Google Music Beta was announced to the world on at Google I/O 2011 in May. The service would allow the user to upload their entire music library to the cloud and listen to them from any computer running flash, or an Android tablet or phone. Music Beta was released to slowly to the masses of Gmail users and is still going through a staggered roll-out. Has Music Beta lived up to its expectations, will it be able to unseat iTunes as king.
When I first received my invitation I was away from the computer, I decided to download the Android app instead. The biggest difference on the surface is the interface. The clean and minimalist screens are easy to use and switch between with a simple swipe. There’s the usual categories: Artists, Albums, Songs, Playlists, and Genres. The text is big and easy on the eyes and the background shifts between different shades of browns, and blues. An unfortunate feature missing from the mobile app is an inability to upload your music library. Once uploading your library to the Music Beta cloud your songs appear just as normal among your on device songs.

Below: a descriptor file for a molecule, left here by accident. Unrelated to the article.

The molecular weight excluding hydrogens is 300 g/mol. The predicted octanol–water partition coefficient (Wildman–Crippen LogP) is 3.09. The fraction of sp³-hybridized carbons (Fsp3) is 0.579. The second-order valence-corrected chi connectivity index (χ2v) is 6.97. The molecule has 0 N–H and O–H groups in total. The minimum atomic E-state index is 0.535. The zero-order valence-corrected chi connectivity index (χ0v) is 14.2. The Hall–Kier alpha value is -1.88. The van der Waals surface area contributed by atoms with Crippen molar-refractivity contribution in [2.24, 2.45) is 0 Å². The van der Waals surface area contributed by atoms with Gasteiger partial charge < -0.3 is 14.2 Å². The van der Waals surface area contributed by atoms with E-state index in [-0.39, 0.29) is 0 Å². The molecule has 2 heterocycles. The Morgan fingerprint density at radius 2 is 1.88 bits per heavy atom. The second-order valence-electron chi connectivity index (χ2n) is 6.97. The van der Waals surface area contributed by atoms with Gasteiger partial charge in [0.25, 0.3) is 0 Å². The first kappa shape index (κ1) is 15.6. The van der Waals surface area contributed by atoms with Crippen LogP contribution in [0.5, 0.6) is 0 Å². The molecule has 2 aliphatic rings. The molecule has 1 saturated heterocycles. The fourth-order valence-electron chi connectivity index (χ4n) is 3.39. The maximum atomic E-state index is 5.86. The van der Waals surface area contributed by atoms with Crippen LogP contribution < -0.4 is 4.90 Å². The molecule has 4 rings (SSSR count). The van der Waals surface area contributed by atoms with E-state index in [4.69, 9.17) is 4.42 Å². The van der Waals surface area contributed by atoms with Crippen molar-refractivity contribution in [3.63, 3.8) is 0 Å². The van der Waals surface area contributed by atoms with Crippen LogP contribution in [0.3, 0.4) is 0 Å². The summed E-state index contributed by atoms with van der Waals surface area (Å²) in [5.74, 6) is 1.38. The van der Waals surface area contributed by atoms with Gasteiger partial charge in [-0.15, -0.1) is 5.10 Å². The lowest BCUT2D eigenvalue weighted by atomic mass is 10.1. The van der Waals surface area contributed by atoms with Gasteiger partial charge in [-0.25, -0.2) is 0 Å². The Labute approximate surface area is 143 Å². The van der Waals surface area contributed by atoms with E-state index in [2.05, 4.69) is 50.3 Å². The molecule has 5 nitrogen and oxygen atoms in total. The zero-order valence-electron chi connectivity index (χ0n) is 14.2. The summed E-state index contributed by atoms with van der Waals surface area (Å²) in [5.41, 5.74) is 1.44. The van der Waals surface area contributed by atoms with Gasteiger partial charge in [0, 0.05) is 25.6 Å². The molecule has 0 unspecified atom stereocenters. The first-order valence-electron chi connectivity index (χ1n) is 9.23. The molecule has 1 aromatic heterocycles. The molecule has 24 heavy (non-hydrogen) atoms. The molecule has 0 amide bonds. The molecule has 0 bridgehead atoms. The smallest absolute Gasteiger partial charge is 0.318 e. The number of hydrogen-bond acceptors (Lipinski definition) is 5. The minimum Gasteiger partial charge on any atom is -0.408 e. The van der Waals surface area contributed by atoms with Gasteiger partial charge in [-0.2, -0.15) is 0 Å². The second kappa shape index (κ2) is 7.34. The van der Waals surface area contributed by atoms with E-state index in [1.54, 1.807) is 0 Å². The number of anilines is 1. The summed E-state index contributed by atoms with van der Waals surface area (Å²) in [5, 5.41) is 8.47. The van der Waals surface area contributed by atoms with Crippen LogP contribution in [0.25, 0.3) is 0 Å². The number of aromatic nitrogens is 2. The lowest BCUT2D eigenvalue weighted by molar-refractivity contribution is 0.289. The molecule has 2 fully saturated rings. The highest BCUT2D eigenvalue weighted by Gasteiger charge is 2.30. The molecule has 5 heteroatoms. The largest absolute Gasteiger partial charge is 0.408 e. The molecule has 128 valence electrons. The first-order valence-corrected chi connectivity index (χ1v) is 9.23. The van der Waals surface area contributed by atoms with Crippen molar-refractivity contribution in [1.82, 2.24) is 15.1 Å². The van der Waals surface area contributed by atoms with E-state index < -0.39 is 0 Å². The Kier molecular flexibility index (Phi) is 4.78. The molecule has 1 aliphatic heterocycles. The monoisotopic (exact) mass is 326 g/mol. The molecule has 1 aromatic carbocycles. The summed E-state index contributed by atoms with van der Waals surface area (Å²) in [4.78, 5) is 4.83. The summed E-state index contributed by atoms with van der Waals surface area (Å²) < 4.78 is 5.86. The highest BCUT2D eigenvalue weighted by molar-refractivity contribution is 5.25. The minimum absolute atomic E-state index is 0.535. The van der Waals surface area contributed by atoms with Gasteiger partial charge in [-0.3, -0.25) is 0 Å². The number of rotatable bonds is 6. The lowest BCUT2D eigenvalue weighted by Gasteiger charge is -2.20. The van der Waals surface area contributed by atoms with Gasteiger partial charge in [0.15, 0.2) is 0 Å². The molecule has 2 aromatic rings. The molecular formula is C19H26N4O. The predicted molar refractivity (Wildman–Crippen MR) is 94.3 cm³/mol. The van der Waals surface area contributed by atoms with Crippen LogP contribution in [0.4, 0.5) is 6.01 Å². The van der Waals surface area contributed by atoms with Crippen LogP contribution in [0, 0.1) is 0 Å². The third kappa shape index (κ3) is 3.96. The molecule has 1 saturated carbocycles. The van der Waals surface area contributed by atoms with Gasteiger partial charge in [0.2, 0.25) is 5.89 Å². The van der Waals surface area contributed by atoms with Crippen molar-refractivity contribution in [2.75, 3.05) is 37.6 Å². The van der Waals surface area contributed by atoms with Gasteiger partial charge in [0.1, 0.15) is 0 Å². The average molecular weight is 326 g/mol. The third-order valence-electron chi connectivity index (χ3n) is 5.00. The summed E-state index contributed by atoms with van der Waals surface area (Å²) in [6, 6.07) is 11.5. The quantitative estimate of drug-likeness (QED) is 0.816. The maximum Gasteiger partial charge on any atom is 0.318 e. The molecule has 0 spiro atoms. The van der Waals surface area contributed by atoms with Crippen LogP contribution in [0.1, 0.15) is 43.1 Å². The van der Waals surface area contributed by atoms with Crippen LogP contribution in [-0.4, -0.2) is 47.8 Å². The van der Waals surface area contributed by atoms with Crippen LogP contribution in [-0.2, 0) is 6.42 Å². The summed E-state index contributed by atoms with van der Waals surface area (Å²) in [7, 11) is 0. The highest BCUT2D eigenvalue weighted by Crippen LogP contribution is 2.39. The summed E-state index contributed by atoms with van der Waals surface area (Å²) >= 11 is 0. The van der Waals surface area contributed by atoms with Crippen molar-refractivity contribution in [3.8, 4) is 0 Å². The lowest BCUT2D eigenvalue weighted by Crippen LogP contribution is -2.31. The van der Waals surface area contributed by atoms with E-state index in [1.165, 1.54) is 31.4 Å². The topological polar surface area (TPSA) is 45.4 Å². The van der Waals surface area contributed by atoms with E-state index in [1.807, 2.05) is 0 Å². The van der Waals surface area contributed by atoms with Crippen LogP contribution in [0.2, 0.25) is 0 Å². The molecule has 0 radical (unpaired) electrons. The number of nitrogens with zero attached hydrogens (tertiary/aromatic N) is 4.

Although they are so inconspicuous that you can’t tell the difference unless you are offline when the uploaded songs turn grey. A nice option is the ability to pin to your phone for offline playing. The app cannot differentiate between on-device and uploaded so my library is filled with duplicates. The now playing screen is simple with a large thumbnail of the album cover. Underneath is a progress bar, info about the song, and the familiar play, fast-forward, and rewind buttons. If you tap once on the thumbnail then the it shrinks showing controls for shuffle, loop, and giving the ability to move the progress bar.
Google Music also has a feature that I really enjoyed and use quite a bit. Instant Mixes allow the user to choose one song which the app than uses to create a playlist out of similar songs. Every time I have used that feature it is spot on and easy to use.
Yet there is one major feature missing from Google Music. There is no integrated music store to speak of. This ensures that the user must take a tedious amount of time to upload their entire music libraries. Although there is some hope in the form of rumors about such a store, it leads to a rocky start to an otherwise great product
The verdict is that Google Music is a great product lacking in only one area, unfortunately that area is necessity among major music players.